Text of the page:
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Anthony Edwards: Ascending Star & Future Face of the NBA

The Timberwolves young superstar has taken the leap this year, and has positioned himself to dominate the league in the years to come 



The Minnesota Timberwolves won their first playoff series in twenty years this week by sweeping the Phoenix Suns in dominant fashion. Since 2010, Minnesota has had the third worst record in the NBA, only winning 40% of their games. The last time they won a playoff series in 2004 they were led by a generational talent that won MVP and was named first team All-Defense: Kevin Garnett. Fast forward to today and the Timberwolves have used a similar formula, only this time the generational talent is a bit younger and plays on the perimeter.

  

Anthony Edwards has been a revelation for Minnesota. In his four seasons with the team, he has helped to lead them to the playoffs three times. He possesses all the talents that you want from a player on the court while also exhibiting the characteristics that come with someone that is the face of a franchise. But Anthony Edwards is not only the face of the Minnesota Timberwolves; he is on track to be the face of the entire league.

  

The Ideal Modern Player 



Anthony Edwards was picked first overall in the 2020 NBA Draft. Players that are taken first are often compared to all-time greats; they are supposed to be generational talents. The success of former number one picks like Anthony Davis, LeBron James, and Tim Duncan is what makes the careers of players like Markelle Fultz and Andrew Bogut feel like failures. That pick is supposed to translate into a superstar as opposed to a decent role player. Edwards was characterized to be the next great shooting guard in the NBA, drawing comparisons to Dwyane Wade and Donovan Mitchell in the pre-draft process.  


Those comparisons have borne fruit, as Edwards is now considered one of the league’s rising stars. But there are a lot of interesting and exciting young players that fan bases love rooting for. There is a difference between that sort of local success and elevating to becoming a national story and potential face of a league. For that to happen there needs to be a mixture of production, exciting plays, and intensity. Edwards possesses all those qualities. Since entering the league, he has frequently made jaw dropping plays in pivotal moments of games in the regular season (as can be seen in this clip against the Pacers this season).   


In today’s NBA, Edwards gives you the versatility that makes general managers excited when scouting a prospect. Offensively, he has an explosive first step which means he can accelerate to the basket against most defenders. He is also athletic enough to finish at the rim with a dunk and layup package just waiting to be clipped for a viral social media post. He has the ball handling skills of a point guard with the leaping ability of a young Tracy McGrady. He is also enough of a threat as a three point shooter (shooting 35% through his first four seasons) that he garners respect from the defenses guarding him.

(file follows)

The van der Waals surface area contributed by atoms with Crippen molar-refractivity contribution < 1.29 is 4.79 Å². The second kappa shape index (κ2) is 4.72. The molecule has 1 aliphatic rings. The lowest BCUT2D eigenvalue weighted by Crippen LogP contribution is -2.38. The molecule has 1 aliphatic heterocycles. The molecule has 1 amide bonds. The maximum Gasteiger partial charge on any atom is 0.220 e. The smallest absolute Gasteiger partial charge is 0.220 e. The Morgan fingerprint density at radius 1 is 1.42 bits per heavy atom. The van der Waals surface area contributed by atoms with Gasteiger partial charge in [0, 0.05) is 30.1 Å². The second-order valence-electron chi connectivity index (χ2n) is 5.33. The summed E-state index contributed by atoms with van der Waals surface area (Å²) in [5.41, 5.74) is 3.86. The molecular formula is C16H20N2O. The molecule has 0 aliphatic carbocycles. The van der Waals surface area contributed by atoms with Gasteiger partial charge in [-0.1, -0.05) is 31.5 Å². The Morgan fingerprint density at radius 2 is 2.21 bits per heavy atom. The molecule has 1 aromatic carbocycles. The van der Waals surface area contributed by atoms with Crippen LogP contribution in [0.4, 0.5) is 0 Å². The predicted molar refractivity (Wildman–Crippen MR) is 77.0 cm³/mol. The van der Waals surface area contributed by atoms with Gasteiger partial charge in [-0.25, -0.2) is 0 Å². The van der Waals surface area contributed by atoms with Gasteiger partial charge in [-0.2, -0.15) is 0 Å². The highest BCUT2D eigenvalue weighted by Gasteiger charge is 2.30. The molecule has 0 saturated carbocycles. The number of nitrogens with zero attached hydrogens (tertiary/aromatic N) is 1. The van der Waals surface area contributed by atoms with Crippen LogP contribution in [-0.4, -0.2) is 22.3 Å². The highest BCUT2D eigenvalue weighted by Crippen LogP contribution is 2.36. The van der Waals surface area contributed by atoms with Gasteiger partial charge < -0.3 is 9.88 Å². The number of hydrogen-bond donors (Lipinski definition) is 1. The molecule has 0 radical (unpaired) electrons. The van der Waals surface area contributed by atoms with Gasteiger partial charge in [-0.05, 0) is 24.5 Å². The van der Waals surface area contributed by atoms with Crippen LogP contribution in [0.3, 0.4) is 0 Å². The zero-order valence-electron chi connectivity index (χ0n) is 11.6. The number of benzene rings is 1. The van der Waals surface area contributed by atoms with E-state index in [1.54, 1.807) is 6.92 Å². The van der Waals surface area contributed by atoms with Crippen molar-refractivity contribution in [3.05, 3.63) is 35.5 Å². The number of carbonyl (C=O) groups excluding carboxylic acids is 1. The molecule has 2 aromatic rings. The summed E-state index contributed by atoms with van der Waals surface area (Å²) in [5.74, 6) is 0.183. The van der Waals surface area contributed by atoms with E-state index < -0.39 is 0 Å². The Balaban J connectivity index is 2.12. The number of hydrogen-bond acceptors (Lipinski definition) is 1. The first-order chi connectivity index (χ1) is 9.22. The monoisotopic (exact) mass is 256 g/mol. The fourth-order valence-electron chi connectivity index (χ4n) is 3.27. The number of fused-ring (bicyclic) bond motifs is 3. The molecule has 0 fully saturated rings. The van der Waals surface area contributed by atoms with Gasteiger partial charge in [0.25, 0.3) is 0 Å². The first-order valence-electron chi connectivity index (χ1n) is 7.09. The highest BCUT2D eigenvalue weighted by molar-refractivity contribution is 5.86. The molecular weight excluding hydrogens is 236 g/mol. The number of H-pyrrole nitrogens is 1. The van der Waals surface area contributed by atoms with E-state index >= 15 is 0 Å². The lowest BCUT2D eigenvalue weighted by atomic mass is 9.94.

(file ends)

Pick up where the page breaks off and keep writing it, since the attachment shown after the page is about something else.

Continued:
On the defensive end of the floor, Edwards is also no slouch. He ranked 9th in defensive rating this season and 4th in defensive win shares. He has shown a propensity to play passing lanes to average nearly two steals per game in addition to utilizing his wingspan to be a proficient chase down shot blocking threat. Much of these characteristics are not far off from what we saw in the early years of LeBron James in Cleveland: a dynamic athletic freak of nature that attacked the basket and defended with intensity at a high level. These attributes have led Edwards to be a two-time All-Star at only 22 years old. But what puts him on another level from others is the charisma and mentality that he has shown that reminds me of some other great NBA players.  


The Mentality 



In America we have an appreciation for dedication and commitment from our athletes. It is why some analysts and fans have bristled at the notion that two-time league MVP Nikola Jokic does not care about basketball. Players like Kobe Bryant and Michael Jordan have been glamorized and idolized for their obsessive commitment to basketball, improvement, and winning. It is a mentality that we have seen through interviews from former coaches and teammates of the late Kobe Bryant, and it was on full display during the ten-part documentary about the Jordan-era Bulls called “The Last Dance”.